Decontamination and Reuse of Filtering Facepiece Respirators
United States. Centers for Disease Control and Prevention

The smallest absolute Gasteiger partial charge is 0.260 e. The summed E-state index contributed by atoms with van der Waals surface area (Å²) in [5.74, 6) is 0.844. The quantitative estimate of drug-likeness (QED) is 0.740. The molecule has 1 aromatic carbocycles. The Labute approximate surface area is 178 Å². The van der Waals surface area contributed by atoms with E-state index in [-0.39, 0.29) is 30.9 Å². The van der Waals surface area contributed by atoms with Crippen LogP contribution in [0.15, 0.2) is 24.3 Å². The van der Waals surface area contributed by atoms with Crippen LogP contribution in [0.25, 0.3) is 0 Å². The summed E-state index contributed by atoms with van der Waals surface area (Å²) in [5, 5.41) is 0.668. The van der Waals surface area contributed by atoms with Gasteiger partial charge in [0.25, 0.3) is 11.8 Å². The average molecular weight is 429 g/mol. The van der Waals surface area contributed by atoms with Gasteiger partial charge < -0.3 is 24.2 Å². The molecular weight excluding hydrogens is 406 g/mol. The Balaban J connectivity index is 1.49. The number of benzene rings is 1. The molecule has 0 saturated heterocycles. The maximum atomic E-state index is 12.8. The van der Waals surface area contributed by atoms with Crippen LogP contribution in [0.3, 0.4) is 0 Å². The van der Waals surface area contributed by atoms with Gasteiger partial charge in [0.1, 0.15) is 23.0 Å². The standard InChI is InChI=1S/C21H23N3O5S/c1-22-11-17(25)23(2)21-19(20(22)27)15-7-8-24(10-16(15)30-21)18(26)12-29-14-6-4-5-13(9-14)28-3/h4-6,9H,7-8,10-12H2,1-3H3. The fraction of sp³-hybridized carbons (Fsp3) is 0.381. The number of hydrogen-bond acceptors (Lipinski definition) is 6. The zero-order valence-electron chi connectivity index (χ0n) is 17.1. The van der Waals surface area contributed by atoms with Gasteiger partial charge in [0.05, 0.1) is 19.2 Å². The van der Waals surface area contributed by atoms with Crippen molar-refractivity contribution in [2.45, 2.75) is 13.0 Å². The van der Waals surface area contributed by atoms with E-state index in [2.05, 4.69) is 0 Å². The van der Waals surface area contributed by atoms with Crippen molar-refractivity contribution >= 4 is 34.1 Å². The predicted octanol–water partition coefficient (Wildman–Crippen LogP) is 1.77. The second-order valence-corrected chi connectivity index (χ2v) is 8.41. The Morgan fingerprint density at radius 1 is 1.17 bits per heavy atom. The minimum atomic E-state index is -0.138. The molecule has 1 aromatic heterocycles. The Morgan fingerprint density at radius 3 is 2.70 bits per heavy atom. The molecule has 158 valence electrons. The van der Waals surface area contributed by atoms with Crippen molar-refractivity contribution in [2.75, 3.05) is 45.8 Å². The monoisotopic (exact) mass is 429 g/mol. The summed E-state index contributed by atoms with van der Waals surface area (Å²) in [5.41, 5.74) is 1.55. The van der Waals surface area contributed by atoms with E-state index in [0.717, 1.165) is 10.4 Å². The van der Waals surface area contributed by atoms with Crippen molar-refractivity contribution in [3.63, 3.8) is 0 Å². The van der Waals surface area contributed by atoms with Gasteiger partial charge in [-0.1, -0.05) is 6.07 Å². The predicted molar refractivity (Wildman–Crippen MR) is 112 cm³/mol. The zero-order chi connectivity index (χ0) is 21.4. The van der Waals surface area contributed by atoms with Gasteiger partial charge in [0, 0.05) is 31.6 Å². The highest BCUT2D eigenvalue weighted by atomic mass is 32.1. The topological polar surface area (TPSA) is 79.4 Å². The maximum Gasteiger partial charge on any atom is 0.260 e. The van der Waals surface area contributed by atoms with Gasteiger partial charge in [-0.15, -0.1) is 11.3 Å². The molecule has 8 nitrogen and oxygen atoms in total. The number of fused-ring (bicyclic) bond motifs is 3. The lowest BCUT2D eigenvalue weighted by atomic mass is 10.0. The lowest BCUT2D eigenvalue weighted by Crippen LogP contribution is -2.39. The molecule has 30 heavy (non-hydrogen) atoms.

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Disposable filtering facepiece respirators (FFRs) are not approved for routine decontamination and reuse as standard of care. However, FFR decontamination and reuse may need to be considered as a crisis capacity strategy to ensure continued availability. Based on the limited research available, ultraviolet germicidal irradiation, vaporous hydrogen peroxide, and moist heat showed the most promise as potential methods to decontaminate FFRs. This document summarizes research about decontamination of FFRs before reuse. Introduction: Reusing disposable filtering facepiece respirators (FFRs) has been suggested as a crisis capacity strategy to conserve available supplies for healthcare environments during a pandemic. Strategies for FFR extended use and reuse (without decontamination of the respirator) are currently available from CDC’s National Institute for Occupational Safety and Health (NIOSH). The surfaces of an FFR may become contaminated while filtering the inhalation air of the wearer during exposures to pathogen-laden aerosols. The pathogens on the filter materials of the FFR may be transferred to the wearer upon contact with the FFR during activities such as adjusting the FFR, improper doffing of the FFR, or when performing a user-seal check when redoffing a previously worn FFR. A study evaluating the persistence of SARS-CoV-2 (the virus that causes COVID-19) on plastic, stainless steel, and carboard surfaces showed that the virus is able to survive for up to 72-hours . One strategy to mitigate the contact transfer of pathogens from the FFR to the wearer during reuse is to issue five respirators to each healthcare worker who may care for patients with suspected or confirmed COVID-19. The healthcare worker will wear one respirator each day and store it in a breathable paper bag at the end of each shift. The order of FFR use should be repeated with a minimum of five days between each FFR use. This will result in each worker requiring a minimum of five FFRs, providing that they put on, take off, care for them, and store them properly each day. Healthcare workers should treat the FFRs as though they are still contaminated and follow the precautions outlined in our reuse recommendations. If supplies are even more constrained and five respirators are not available for each worker who needs them, FFR decontamination may be necessary.